City Colleges of Chicago (CCC) is breaking new ground by bringing together administrators, faculty, staff and students around the common goal of boosting access to deliver degrees of economic value to students, whether they seek a certificate, an associate’s degree, advancement in their career or to go on to a four-year degree.
Reinvention is grounded in the ambitions of our students and their families but also the overwhelming commitment of those of us who teach them and prepare them for academic and financial success
It is in this spirit that Reinvention was launched to improve every aspect of our colleges, including program offerings, student support services, and our approach to remediation, faculty and staff development, capital investments, and the use of technology.
In fact, we marked City Colleges's centennial with a rally to break the cycle of underachievement by taking big, bold steps to secure the City's future with the work of Reinvention.
The challenges were well known, so Reinvention set its sights not only on cataloguing problems but on developing solutions. But we cannot hide from the issues we are tackling. Our common commitment to student-centered educational reforms began by owning up to an unacceptable record: Only 16 percent of CCC students transfer to a four-year institution, and less than half of those students go on to earn a bachelor’s degree. City Colleges loses more than half of its degree-seeking students before completion of their first 15 credit hours. For too long, as an educational institution and, more broadly as a society, we have used some of the daunting obstacles many of our students face as excuses for woeful performance. Each challenging life story, each need for remediation and each instance of low confidence is a call for us as educators and neighbors to reach even deeper to deliver on the century-old promise of City Colleges of Chicago: to give each and every Chicagoan the chance to secure knowledge and financial security.
Since we launched Reinvention, several dozen faculty, staff and
students have come every day to a dedicated Reinvention space at the
corner of Jackson and Franklin to channel the hopes and aspirations of
their colleagues and fellow students, but also of thousands of
Chicagoans whom they have never met but whose future they are helping
shape. They do not work in a vacuum but in constant consultation with
the rest of the institution. The result is a set of initial
recommendations grounded in common sense and the everyday experiences of
people who are on the front lines of education. These recommendations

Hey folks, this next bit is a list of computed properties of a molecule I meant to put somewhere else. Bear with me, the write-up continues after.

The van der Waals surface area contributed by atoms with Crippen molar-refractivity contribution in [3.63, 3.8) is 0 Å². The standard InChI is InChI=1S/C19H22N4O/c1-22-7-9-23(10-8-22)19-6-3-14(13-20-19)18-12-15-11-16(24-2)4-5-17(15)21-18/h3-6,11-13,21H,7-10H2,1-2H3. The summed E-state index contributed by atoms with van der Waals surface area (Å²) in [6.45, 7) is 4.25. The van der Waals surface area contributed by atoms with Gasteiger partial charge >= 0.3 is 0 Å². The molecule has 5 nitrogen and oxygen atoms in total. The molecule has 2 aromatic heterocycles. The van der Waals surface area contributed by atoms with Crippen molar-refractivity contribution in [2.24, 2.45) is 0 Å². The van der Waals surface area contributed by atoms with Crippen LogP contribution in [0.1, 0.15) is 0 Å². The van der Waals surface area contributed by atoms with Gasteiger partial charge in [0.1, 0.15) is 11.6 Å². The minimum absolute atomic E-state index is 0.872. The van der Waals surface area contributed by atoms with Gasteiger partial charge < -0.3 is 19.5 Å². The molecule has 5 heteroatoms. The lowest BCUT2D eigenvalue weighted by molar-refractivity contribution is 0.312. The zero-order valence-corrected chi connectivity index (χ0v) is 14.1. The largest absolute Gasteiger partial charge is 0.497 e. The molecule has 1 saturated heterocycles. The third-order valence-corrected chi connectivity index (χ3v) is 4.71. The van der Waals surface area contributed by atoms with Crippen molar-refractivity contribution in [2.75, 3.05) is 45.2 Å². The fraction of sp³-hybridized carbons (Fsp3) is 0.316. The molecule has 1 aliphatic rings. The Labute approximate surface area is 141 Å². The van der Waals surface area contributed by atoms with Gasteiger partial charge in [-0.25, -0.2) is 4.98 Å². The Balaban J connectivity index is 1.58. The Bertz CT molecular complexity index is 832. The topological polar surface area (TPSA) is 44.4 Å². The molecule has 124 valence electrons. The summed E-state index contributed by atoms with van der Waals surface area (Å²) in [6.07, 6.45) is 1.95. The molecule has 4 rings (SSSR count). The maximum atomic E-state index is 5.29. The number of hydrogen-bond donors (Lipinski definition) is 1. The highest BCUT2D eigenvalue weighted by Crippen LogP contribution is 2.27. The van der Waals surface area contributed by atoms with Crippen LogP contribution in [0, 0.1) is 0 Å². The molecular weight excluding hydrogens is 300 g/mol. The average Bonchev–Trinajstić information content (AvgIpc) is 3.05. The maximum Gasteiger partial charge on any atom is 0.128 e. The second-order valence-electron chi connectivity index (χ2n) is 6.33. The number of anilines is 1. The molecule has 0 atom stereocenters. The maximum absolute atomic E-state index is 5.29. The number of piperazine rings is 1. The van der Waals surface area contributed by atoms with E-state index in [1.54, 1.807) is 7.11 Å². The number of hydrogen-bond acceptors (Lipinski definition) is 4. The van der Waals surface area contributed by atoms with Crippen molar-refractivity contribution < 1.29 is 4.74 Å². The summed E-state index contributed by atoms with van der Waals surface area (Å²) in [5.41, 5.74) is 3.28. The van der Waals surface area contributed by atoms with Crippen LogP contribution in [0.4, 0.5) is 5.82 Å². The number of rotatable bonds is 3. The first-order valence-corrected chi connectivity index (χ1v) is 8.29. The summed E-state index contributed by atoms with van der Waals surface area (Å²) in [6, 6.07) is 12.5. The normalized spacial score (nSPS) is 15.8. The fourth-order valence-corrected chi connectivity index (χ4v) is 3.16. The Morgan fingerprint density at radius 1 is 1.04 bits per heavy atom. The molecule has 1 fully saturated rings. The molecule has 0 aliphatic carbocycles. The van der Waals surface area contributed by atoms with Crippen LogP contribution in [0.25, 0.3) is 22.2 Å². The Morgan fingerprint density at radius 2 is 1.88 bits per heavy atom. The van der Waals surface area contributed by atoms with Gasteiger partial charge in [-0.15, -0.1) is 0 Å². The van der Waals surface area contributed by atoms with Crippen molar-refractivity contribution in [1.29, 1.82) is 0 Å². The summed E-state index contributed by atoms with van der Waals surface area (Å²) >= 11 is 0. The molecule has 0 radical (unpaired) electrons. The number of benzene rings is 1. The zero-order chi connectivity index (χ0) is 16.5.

range from aligning programs offered with job market demands to
strengthening student advising, and from instituting performance-driven
evaluations to creating vehicles for best-practice sharing.
City Colleges of Chicago is beginning to deliver on the
promise of student-centered reforms grounded in real-world
recommendations formulated by faculty,
staff and students from our unified seven-college system.
Among the highlights are:
Our transformation of one of the nation's largest urban community college systems in the 21st century is dependent on student success. Given that, students are not off the hook for driving their own success.
- Completion and enrollment growth:
- The total number of completers crossed the 10,000 mark for the first time in FY2013. The number of degrees awarded crossed 5,000 in FY2016, compared to an average of 2,000 annually before the Reinvention initiative.
- The graduation rate has more than doubled since the launch of Reinvention, reaching 17 percent in FY2016, the highest in more than a decade.
- 4-year partnerships: CCC has robust transfer agreements with 86 four-year institutions, including at Illinois Institute of Technology, University of Illinois at Chicago, University of Illinois at Urbana-Champaign, DePaul University and Lewis University.
- Adult education overhaul: City Colleges has realigned its adult education (ESL, GED, adult basic education) off-site locations to better serve community need per 2010 census trends. In FY2016, more than 1,800 students transitioned to credit courses.
- Strong financial profile: Under Chancellor Hyman’s leadership, City Colleges’ budget has been balanced with no increase in property taxes and CCC has saved $70 million in operation costs that are being redirected to the classroom.
Our contract with them is that we will work for them, but that we will not do the work for them. Reinvention will only succeed when everyone at City Colleges of Chicago pushes beyond the familiar and comfortable to realize our potential.
With the CCC community and the residents of Chicago we have outlined a way forward and have begun the journey. We must now stay the course, together.